Robert Twomey is an artist and engineer exploring the poetic intersection of human and machine perception. He exploits the potential of new technologies while critically revealing their limits. Engaged with the messy conditions of everyday life, his works ask questions about our technologies and ourselves to reveal moments of insight and points of failure.
He has created a computer simulation of a grandmother with Alzheimer’s disease, a body of work exploring the fantasy of an imaginary daughter, and recreated John Searle’s Chinese Room as an exchange between synthetic child voice and robotic child drawing. His dissertation, A Machine for Living In, embeds machine observers in domestic space to study the home as a complex system and intimate site.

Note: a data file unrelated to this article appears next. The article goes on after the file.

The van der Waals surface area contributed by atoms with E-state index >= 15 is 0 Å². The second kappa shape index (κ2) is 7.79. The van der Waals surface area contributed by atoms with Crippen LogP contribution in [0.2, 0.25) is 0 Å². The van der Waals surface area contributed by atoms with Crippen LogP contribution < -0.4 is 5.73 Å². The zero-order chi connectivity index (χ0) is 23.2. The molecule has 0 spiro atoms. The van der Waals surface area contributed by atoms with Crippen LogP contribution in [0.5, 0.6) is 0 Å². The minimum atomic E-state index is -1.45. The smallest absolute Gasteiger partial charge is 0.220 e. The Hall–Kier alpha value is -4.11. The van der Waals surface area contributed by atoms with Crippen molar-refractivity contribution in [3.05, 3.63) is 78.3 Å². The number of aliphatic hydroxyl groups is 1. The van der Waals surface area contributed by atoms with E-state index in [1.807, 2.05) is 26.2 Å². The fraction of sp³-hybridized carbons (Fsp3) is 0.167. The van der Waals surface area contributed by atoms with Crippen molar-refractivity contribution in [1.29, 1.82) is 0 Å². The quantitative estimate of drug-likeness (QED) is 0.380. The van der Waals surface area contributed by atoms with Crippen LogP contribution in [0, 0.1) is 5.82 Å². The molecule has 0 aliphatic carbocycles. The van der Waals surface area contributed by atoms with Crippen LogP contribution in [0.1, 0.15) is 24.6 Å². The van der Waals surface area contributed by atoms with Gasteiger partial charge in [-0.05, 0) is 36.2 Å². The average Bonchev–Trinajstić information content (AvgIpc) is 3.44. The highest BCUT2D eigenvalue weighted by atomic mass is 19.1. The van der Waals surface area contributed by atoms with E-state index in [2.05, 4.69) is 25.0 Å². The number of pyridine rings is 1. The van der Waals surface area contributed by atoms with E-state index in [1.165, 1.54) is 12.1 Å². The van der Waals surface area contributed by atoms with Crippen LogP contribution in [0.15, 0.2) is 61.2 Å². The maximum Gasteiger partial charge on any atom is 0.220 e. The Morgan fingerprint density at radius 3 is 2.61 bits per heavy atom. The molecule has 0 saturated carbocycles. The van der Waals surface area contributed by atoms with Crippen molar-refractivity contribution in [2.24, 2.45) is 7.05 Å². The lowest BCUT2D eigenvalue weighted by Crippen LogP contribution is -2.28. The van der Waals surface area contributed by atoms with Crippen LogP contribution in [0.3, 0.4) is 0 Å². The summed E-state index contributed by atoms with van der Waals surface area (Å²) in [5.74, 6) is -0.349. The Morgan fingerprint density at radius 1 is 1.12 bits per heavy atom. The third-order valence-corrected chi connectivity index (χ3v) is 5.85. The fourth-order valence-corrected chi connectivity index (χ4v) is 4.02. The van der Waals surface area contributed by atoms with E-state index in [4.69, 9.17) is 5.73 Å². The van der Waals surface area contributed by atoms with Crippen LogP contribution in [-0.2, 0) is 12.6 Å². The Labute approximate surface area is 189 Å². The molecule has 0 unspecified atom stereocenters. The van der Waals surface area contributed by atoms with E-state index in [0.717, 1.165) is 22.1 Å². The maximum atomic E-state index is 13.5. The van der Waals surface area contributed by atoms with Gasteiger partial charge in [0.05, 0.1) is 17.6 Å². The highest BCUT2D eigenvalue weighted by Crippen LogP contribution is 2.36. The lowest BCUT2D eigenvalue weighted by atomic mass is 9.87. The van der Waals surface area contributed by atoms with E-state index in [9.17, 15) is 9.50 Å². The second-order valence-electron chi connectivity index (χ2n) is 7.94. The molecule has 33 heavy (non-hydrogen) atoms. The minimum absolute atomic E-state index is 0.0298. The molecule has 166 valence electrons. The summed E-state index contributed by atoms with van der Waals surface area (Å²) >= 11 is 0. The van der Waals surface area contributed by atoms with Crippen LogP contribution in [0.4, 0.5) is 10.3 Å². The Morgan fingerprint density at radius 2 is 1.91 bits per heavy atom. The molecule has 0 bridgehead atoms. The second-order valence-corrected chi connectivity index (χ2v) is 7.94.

Twomey has worked in a variety of research labs throughout his career, notably the Center for the Study of Learning, the Center for Research in Computing and the Arts with Sheldon Brown, the Experimental Design Lab with Natalie Jeremijenko, and the Center for Digital Arts and Experimental Media.
Twomey has presented his work at SIGGRAPH, the Museum of Contemporary Art San Diego, the Seattle Art Museum, the Athens Digital Arts Festival, and has been featured by Microsoft and the Seattle Times. His research has been funded by NVIDIA and Amazon. He received his BS from Yale with majors in Art and Biomedical Engineering, his MFA in Visual Arts from the University of California, San Diego, and his PhD in Digital Arts and Experimental Media from the University of Washington. He is currently a postdoc with the Arthur C. Clarke Center for Human Imagination, and a Lecturer in Electrical and Computer Engineering, Data Science, and Visual Arts at UCSD.
robert [AT] roberttwomey.com